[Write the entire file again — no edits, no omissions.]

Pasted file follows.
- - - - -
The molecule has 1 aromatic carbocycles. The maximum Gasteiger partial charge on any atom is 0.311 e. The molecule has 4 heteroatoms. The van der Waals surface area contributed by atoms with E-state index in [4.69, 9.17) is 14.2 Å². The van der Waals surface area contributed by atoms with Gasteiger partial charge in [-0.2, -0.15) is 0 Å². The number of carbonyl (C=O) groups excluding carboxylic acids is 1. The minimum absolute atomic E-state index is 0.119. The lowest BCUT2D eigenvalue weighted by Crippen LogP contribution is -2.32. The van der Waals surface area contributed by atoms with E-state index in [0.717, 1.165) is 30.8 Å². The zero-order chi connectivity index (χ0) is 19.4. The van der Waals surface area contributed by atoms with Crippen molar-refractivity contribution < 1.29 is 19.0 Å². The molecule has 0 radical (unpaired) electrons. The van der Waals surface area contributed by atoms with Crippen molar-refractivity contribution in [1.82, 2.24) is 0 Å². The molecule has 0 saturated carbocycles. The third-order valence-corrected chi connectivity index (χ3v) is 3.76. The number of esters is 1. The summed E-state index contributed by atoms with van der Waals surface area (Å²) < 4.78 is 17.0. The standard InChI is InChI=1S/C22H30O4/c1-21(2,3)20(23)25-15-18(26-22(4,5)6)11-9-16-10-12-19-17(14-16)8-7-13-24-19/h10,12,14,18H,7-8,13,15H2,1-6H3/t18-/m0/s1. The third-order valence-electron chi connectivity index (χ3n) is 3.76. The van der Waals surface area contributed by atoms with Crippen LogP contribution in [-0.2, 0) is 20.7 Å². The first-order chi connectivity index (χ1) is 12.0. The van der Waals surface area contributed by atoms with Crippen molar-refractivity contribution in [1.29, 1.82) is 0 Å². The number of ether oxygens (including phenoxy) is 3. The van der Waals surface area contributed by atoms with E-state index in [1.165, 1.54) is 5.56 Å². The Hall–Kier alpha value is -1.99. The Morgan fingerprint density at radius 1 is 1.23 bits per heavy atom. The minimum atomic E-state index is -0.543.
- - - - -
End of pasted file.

The molecule has 1 aromatic carbocycles. The maximum Gasteiger partial charge on any atom is 0.311 e. The molecule has 4 heteroatoms. The van der Waals surface area contributed by atoms with E-state index in [4.69, 9.17) is 14.2 Å². The van der Waals surface area contributed by atoms with Gasteiger partial charge in [-0.2, -0.15) is 0 Å². The number of carbonyl (C=O) groups excluding carboxylic acids is 1. The minimum absolute atomic E-state index is 0.119. The lowest BCUT2D eigenvalue weighted by Crippen LogP contribution is -2.32. The van der Waals surface area contributed by atoms with E-state index in [0.717, 1.165) is 30.8 Å². The zero-order chi connectivity index (χ0) is 19.4. The van der Waals surface area contributed by atoms with Crippen molar-refractivity contribution < 1.29 is 19.0 Å². The molecule has 0 radical (unpaired) electrons. The van der Waals surface area contributed by atoms with Crippen molar-refractivity contribution in [1.82, 2.24) is 0 Å². The molecule has 0 saturated carbocycles. The third-order valence-corrected chi connectivity index (χ3v) is 3.76. The number of esters is 1. The summed E-state index contributed by atoms with van der Waals surface area (Å²) < 4.78 is 17.0. The standard InChI is InChI=1S/C22H30O4/c1-21(2,3)20(23)25-15-18(26-22(4,5)6)11-9-16-10-12-19-17(14-16)8-7-13-24-19/h10,12,14,18H,7-8,13,15H2,1-6H3/t18-/m0/s1. The third-order valence-electron chi connectivity index (χ3n) is 3.76. The van der Waals surface area contributed by atoms with Crippen LogP contribution in [-0.2, 0) is 20.7 Å². The first-order chi connectivity index (χ1) is 12.0. The van der Waals surface area contributed by atoms with Crippen molar-refractivity contribution in [1.29, 1.82) is 0 Å². The number of ether oxygens (including phenoxy) is 3. The van der Waals surface area contributed by atoms with E-state index in [1.165, 1.54) is 5.56 Å². The Hall–Kier alpha value is -1.99. The Morgan fingerprint density at radius 1 is 1.23 bits per heavy atom. The minimum atomic E-state index is -0.543.